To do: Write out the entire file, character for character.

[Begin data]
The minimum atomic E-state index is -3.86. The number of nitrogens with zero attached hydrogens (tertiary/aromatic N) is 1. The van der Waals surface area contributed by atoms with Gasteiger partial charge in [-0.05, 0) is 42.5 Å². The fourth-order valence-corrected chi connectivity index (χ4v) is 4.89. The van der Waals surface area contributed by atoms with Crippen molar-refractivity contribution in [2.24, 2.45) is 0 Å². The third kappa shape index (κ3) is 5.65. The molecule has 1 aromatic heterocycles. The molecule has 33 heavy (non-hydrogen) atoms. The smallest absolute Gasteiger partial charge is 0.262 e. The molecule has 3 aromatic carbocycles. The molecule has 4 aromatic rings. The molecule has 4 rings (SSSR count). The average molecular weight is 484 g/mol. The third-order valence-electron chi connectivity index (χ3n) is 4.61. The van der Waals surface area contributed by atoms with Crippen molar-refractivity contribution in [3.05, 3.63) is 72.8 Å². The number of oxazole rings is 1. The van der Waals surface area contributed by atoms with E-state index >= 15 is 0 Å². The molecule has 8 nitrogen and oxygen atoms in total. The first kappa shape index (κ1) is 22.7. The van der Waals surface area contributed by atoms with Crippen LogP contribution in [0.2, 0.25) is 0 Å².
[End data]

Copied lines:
The minimum atomic E-state index is -3.86. The number of nitrogens with zero attached hydrogens (tertiary/aromatic N) is 1. The van der Waals surface area contributed by atoms with Gasteiger partial charge in [-0.05, 0) is 42.5 Å². The fourth-order valence-corrected chi connectivity index (χ4v) is 4.89. The van der Waals surface area contributed by atoms with Crippen molar-refractivity contribution in [2.24, 2.45) is 0 Å². The third kappa shape index (κ3) is 5.65. The molecule has 1 aromatic heterocycles. The molecule has 33 heavy (non-hydrogen) atoms. The smallest absolute Gasteiger partial charge is 0.262 e. The molecule has 3 aromatic carbocycles. The molecule has 4 aromatic rings. The molecule has 4 rings (SSSR count). The average molecular weight is 484 g/mol. The third-order valence-electron chi connectivity index (χ3n) is 4.61. The van der Waals surface area contributed by atoms with Crippen molar-refractivity contribution in [3.05, 3.63) is 72.8 Å². The number of oxazole rings is 1. The van der Waals surface area contributed by atoms with E-state index >= 15 is 0 Å². The molecule has 8 nitrogen and oxygen atoms in total. The first kappa shape index (κ1) is 22.7. The van der Waals surface area contributed by atoms with Crippen LogP contribution in [0.2, 0.25) is 0 Å².